Another objection I've heard is that if the Holy Spirit is a person of the triune Godhead, it is surprising that the Holy Spirit is not prayed to in the New Testament. It seems that the Father is predominantly prayed to, and Jesus is spoken to in visions and prayed to (for instance the marathana prayer, in 1 Cor.16.22), but the Holy Spirit is not the recipient of prayers. Often modern worships songs directly address the Holy Spirit in prayer; may I ask why you think there is an absence of prayer to the Holy Spirit, and whether it is legitimate, biblically, to pray to the Holy Spirit. Thank you

>> The Holy Spirit lacks a name.

This whole line of reasoning seems so strained when once I recall the definition of the concept of "God's Name" as I had been taught: The Name of God is all forms in which He reveals himself to us in the ways that He will bless us and save us." Or, better, God's Name is Who He is and what He does.

>> may I ask why you think there is an absence of prayer to the Holy Spirit, and whether it is legitimate, biblically, to pray to the Holy Spirit. Thank you

An excellent observation, John. I find that in matters of prayer, the Holy Spirit, as the Comforter (Paraclete, John 14:16)is the facilitator of true spirituality. Thus in prayer life, He answers prayer (as in Acts 4: 23-31; 6:2; 12:44) as expected of God. Even thinking of the shorn, repentant Samson, his prayer could only be resolved by the Spirit of God who had endowed that judge with spectacular strength.

Thus this argument:
God answers prayer.
The Holy Spirit answers prayer.

Thus, if we call on God to answer prayer and the Holy Spirit responds, do we then pray to the Holy Spirit?

All I know, He also works with groans and sighs (Rom. 8:26)

JW: The Holy Spirit lacks a name

C: Not so. He has a perfectly good name.

JW: Really? What is his name?

C: Yahweh of course, or if you like, Jehovah

JW: No it isn't...that's the name of the Father.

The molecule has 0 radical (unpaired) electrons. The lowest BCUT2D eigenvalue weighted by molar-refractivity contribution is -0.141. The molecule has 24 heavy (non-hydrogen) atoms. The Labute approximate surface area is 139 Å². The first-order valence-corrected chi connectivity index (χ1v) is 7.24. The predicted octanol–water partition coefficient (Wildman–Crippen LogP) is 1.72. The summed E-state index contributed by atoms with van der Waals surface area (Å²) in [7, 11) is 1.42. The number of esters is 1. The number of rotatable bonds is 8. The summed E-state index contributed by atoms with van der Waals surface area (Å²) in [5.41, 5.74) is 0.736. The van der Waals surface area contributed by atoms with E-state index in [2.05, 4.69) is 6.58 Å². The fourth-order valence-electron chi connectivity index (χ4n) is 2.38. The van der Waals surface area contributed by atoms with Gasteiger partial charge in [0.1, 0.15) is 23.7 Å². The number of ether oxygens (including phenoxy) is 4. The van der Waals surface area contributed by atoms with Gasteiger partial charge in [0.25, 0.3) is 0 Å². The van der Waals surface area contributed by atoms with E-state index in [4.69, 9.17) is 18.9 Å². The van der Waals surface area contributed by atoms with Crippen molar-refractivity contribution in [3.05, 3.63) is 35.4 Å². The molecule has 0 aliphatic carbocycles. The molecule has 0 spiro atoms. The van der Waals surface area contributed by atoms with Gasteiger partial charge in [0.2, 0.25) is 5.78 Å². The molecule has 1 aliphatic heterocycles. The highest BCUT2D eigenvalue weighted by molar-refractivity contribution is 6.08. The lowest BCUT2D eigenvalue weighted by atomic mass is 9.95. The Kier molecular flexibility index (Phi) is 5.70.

C: Really? In what passage is the Father called Yahweh?

JW: O come on...they mean the same. The Father is God-God. That's Jehovah.

C: The Holy Spirit is God-God. And the Bible does identify Him as Yahweh.

JW: What's this?

C: According to Hebrews 3, the Holy Spirit was tested in the wilderness. It is the Holy Spirit that says "your ancestors tested and tried me, though for forty years they saw what I did".

JW: So what?

C: According to Psalm 95 it was Yaheweh who said this. And in Exodus 17, it was quite clearly Yaheweh who was tested.

JW: OK....

C: There can be only one way that both are true: The Holy Spirit is Yaheweh.

JW: But that's your translation.

C: The New World Version describes it the same way. The New World Version also describes baptism as a thing to be done in a single name: "Go, therefore, and make disciples of people of all the nations, baptizing them in the name of the Father and of the Son and of the holy spirit."

JW: Well, we do not deny that God the Father has the name Jehovah. And the Son has the name Jesus. But the Holy Spirit has no name.

C: The passage does not say "in the name of the Father and in the name of the Son and in the holy spirit." It does not even say "in the names of the Father and of the Son and of the holy spirit." One singular name is said to apply to all three. That singular name is, of course, Yahweh

Another argument I've heard comes from Jesus statement that no one knows the Son except the Father, and no one knows the Father except the Son. If the Holy Spirit were a person, then he'd know and be known by the Father and the Son.

Matthew 11:27:

All things have been handed over to Me by My Father; and no one knows the Son except the Father; nor does anyone know the Father except the Son, and anyone to whom the Son wills to reveal Him.
Is it too trite to suppose that the Holy Spirit has had this knowledge revealed to Him by the Son?